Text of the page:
HOW THE SOUTH IS RISING AGAIN
The transformation of the U.S. Southeast from an economic backwater to a job-creating juggernaut has been nothing short of astounding. Long dependent upon dirty, low-paying industries such as poultry, the region has become a magnet for foreign manufacturers seeking to establish beachheads in the U.S. With so many German companies in the Blue Ridge foothills of South Carolina, locals have begun calling one stretch of I-85 "the Autobahn."
The result: economies that are booming compared with many other regions. The New South's strategy for revitalizing itself holds lessons for America. While the Southeast's success is partly due to its historically cheap labor, low taxes, and few unions, major credit has to go to its homespun industrial policy. Innovative programs to train workers, adoption of advanced technologies, and heavy spending on basic infrastructure have all significantly boosted economic growth.
The key New South strategy has been to forge long-term relationships overseas. As far back as the 1950s, Southern leaders tirelessly dragged their trade missions around Europe and Asia where offices to promote exports were established. At first, this missionary work bore the smallest of fruit.
Southern political leaders persisted, however. They adopted a probusiness attitude that should appeal to every executive who has ever faced the indifferent--if not hostile--attitudes of typical government bureaucrats. Southern politicians offered manufacturers guarantees for their investments that were as close as possible to no-risk. They promised new employers that they would help recruit and train their entire work force for them at local schools. To streamline the process of applying for various business permits and licenses, states also set up one-stop offices.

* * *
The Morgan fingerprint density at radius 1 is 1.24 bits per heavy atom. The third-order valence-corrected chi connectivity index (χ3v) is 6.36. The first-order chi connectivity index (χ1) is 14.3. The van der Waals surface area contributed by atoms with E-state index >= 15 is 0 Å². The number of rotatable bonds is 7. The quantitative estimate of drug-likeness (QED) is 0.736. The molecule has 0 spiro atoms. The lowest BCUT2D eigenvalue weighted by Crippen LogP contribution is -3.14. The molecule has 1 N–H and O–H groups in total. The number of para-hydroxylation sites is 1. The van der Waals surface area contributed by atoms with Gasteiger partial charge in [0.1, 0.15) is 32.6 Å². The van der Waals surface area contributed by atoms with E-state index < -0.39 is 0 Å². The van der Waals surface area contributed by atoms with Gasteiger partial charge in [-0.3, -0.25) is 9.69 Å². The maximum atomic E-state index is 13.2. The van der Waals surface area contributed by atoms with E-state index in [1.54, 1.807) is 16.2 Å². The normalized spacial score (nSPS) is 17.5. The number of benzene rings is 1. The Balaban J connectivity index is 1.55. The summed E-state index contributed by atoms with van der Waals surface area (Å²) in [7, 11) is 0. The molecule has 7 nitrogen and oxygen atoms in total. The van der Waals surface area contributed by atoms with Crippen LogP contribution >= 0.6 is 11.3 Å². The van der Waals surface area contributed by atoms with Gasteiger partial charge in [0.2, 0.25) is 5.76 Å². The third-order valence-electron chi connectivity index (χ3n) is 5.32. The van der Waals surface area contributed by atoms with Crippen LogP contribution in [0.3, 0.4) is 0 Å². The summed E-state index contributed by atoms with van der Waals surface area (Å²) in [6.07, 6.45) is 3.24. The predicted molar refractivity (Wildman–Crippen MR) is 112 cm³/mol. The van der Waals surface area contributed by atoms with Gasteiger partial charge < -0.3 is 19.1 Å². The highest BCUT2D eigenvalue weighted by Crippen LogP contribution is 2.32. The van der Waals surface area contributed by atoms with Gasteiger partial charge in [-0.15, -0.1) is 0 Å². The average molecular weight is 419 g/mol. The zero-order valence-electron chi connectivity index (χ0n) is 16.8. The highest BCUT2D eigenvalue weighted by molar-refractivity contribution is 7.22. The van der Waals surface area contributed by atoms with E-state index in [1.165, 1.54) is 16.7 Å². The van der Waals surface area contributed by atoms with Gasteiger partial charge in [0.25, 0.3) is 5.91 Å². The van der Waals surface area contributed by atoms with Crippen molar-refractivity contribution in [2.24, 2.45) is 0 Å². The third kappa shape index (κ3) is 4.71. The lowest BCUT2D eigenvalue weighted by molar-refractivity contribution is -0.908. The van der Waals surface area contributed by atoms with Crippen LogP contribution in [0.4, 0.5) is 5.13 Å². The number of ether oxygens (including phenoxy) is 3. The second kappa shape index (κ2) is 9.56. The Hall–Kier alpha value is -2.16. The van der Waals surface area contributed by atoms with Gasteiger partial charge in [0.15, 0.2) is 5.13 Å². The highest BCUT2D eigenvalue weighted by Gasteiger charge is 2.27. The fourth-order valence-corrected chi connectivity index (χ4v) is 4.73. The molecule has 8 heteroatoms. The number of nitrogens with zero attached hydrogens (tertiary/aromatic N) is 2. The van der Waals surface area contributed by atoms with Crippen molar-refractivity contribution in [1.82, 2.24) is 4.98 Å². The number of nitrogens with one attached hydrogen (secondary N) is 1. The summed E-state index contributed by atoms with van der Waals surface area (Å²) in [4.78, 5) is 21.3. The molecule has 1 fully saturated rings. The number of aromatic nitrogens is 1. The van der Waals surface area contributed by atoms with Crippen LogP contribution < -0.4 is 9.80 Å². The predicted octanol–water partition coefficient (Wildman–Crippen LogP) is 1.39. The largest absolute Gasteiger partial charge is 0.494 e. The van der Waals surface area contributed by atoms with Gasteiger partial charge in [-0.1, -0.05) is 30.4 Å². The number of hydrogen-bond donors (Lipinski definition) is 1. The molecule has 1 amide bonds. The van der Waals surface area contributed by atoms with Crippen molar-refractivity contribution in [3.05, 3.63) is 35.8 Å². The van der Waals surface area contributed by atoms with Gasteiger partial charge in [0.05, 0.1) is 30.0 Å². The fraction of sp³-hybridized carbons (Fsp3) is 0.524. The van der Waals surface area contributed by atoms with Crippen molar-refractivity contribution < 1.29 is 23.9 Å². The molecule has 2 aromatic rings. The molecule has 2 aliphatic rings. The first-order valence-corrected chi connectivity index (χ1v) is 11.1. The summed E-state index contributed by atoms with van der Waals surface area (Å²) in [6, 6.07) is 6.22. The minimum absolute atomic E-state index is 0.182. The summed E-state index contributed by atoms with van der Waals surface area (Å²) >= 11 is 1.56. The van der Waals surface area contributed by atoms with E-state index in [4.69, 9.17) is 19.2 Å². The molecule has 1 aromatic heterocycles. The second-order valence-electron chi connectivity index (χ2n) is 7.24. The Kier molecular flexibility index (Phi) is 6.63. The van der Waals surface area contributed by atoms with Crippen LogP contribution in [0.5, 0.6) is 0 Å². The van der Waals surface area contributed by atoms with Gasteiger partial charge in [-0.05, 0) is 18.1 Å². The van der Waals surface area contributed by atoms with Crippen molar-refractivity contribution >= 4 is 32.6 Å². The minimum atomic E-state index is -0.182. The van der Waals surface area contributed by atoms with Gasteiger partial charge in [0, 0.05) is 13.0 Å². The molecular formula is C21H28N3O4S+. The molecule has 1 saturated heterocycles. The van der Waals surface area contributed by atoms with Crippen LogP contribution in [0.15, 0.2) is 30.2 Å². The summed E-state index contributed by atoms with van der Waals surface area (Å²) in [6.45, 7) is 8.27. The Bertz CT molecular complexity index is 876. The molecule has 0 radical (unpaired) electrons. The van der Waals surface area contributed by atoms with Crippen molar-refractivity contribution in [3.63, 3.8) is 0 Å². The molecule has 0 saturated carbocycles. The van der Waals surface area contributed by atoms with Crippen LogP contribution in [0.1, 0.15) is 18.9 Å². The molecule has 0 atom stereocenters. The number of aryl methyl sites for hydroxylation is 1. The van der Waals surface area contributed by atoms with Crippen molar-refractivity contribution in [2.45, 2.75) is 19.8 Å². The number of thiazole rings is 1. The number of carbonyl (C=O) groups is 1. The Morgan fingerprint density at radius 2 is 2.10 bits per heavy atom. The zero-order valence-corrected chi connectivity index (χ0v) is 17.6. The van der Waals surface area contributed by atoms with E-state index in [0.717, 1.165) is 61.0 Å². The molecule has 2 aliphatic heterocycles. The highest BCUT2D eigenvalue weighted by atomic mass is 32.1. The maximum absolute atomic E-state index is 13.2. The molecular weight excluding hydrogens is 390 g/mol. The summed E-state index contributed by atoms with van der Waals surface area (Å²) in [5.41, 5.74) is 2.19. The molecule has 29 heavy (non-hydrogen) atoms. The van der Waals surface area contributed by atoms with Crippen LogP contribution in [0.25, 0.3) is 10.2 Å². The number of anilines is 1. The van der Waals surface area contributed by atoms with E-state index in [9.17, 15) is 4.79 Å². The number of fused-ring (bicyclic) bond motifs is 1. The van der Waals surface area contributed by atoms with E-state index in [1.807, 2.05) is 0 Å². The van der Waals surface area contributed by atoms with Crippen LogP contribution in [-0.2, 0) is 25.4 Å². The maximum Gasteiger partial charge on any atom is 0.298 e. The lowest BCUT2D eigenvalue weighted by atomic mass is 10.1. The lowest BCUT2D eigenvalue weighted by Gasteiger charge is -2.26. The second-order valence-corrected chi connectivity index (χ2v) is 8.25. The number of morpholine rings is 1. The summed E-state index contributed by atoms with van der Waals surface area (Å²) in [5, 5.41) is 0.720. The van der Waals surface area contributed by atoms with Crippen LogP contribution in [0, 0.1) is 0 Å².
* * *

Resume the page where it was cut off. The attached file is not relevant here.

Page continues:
Partly because of the dollar's decline, the Southeast's investment is now paying huge dividends. Even though wage levels are creeping toward the national average, erasing its cheap-labor advantage, foreign companies still flock to the region, inspired by the favorable word of mouth from other businessmen. BMW recently announced it is opening a $300 million plant. The 2,000 jobs it will bring to Spartanburg, S.C., are proof that the New South's business hospitality is working.